Brexit 'has slowed population growth of London to lowest rate in a decade'

Brexit has slowed London’s population growth to the lowest rate for more than a decade and caused a risk of “significant damage” to the capital’s economy, a report warned today.

The Centre for London think tank said booming creative industries had helped create a record number of jobs but said the slow-down of people coming to the capital could harm future growth as well as public services - writes

The warning came as two major businesses appealed for more action to reduce the harm to trade from a “bad” Brexit. Pharmaceuticals giant AstraZeneca said patients could miss out on vital medicines unless it made preparations for a no-deal exit from the EU.

Rail freight firms called for customs checkpoints at terminals across Britain to avoid “significant disruption and delays”.

In its quarterly London Intelligence review, the Centre for London said the capital was doing well with the number of jobs hitting a record of almost six million.

Overall employment rose 1.9 per cent to 5.9 million in the year to June, suggesting London’s economy is still expanding.

The creative sector — such as advertising, film making and fashion that London has traditionally dominated — grew by seven per cent, only matched by the property sector.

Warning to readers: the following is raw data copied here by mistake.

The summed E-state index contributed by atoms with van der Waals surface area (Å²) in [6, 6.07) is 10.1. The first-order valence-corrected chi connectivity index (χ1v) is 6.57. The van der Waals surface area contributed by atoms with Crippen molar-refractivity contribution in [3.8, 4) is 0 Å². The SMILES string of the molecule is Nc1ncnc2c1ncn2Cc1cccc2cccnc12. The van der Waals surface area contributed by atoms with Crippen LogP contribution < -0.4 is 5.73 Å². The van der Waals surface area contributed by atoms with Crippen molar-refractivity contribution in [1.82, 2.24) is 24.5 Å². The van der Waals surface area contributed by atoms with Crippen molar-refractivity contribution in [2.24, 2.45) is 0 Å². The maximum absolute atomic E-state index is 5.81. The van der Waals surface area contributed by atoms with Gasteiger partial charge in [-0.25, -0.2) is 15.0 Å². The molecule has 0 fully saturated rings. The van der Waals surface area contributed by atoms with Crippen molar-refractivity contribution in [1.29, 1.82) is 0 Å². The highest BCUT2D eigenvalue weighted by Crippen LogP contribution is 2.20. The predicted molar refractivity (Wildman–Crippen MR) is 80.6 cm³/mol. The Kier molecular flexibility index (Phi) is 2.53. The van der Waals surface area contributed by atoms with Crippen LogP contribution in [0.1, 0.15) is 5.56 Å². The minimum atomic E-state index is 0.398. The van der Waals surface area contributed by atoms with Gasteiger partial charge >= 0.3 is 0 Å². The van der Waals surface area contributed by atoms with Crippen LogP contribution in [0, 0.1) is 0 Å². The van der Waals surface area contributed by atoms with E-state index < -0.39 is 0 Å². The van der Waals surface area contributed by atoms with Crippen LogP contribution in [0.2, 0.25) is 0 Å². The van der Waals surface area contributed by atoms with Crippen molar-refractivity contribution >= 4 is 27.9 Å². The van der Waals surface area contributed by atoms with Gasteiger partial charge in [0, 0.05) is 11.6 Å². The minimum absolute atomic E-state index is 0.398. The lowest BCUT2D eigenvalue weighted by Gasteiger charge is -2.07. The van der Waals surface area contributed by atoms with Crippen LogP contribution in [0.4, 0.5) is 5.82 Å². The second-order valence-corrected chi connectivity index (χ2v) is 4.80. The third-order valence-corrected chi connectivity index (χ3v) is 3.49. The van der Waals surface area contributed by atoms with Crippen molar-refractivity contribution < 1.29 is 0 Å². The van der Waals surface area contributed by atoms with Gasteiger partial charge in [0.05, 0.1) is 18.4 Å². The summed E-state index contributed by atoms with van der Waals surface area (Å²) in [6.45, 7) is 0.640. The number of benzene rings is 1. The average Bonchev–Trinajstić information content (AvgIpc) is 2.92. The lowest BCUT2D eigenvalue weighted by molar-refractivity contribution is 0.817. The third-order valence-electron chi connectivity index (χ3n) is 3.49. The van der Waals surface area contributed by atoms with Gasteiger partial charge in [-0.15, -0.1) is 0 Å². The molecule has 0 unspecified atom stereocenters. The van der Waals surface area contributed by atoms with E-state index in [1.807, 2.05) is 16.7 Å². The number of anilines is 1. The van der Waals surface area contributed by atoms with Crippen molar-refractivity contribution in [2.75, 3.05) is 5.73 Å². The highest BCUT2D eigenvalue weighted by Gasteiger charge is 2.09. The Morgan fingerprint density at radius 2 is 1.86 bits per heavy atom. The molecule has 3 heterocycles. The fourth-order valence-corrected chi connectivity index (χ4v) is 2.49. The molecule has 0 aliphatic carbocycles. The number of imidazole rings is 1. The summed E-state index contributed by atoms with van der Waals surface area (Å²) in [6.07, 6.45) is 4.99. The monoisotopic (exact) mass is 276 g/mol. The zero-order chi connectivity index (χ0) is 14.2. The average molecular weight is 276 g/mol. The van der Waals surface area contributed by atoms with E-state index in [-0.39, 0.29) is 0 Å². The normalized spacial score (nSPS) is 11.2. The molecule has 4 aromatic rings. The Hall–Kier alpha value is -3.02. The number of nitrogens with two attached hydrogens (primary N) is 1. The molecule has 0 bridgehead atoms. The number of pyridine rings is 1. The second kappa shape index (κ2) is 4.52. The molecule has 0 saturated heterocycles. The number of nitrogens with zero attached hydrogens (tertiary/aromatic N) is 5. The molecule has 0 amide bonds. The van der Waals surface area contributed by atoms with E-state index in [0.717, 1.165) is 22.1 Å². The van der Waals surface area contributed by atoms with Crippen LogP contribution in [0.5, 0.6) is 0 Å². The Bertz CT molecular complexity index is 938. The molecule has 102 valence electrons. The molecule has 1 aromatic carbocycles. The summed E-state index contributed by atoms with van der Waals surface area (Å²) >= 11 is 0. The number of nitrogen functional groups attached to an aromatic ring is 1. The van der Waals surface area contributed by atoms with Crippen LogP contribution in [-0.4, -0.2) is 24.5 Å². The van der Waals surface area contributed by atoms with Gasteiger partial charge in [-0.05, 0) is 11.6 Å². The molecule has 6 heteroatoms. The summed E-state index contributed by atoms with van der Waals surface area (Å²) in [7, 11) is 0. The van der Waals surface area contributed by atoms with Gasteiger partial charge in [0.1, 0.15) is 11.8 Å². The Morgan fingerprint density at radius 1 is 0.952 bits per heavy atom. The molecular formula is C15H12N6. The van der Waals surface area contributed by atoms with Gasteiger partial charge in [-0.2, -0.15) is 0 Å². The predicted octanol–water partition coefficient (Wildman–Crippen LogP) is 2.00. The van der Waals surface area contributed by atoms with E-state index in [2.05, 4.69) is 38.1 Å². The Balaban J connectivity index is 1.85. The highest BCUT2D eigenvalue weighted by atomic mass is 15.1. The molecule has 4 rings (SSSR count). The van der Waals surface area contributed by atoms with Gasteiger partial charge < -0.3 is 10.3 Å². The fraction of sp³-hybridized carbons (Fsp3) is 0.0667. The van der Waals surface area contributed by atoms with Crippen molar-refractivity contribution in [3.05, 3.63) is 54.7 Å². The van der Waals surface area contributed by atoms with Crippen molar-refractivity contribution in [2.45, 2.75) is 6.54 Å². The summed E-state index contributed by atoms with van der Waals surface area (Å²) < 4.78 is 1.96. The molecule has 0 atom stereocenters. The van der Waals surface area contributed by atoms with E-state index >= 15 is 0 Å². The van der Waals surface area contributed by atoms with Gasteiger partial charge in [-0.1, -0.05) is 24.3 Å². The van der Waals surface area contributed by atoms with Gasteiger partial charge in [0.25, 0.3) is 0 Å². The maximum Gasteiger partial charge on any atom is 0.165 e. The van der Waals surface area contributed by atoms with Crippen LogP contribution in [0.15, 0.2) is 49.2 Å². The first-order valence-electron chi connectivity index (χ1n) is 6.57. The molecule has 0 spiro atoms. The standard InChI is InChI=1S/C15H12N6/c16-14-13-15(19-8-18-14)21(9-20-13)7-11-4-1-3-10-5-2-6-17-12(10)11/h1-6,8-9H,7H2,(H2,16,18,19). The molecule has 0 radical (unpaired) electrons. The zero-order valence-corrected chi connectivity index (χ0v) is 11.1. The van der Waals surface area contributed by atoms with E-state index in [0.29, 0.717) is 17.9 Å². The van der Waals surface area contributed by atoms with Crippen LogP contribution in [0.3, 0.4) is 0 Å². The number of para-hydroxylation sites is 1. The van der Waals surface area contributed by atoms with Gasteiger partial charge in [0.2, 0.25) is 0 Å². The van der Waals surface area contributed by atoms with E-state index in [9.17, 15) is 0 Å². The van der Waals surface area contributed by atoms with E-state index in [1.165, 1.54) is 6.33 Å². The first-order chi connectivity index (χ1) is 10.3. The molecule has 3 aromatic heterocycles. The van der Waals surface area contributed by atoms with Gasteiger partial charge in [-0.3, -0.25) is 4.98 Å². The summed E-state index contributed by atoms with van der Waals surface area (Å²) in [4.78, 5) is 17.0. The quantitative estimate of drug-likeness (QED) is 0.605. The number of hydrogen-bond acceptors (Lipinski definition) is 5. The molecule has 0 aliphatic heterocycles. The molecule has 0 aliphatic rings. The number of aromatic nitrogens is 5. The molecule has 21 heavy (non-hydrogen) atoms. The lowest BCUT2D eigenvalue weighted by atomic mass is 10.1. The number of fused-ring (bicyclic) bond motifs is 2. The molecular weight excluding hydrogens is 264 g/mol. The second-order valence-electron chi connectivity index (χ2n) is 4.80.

However, they cautioned that slower population growth appeared to be driven by increasing numbers of young professionals moving away to get on the property ladder. Last year 106,000 more Londoners left the capital than arrived.

Silviya Barrett, research manager at the Centre, said people would be making a mistake to think that a fall in population would mean good news for housebuyers.

“While some might interpret the drop in migration and population growth as easing the pressure on infrastructure and public services, in the longer term, it has the potential to threaten their viability and significantly damage our economy,” she said.

The analysis found net migration from abroad to London was down 34per cent, while there was a 14per cent increase in people moving to other parts of the UK.

Figures for the first three months of 2018 showed 16 per cent fewer foreign nationals registered for national insurance numbers than in 2017.

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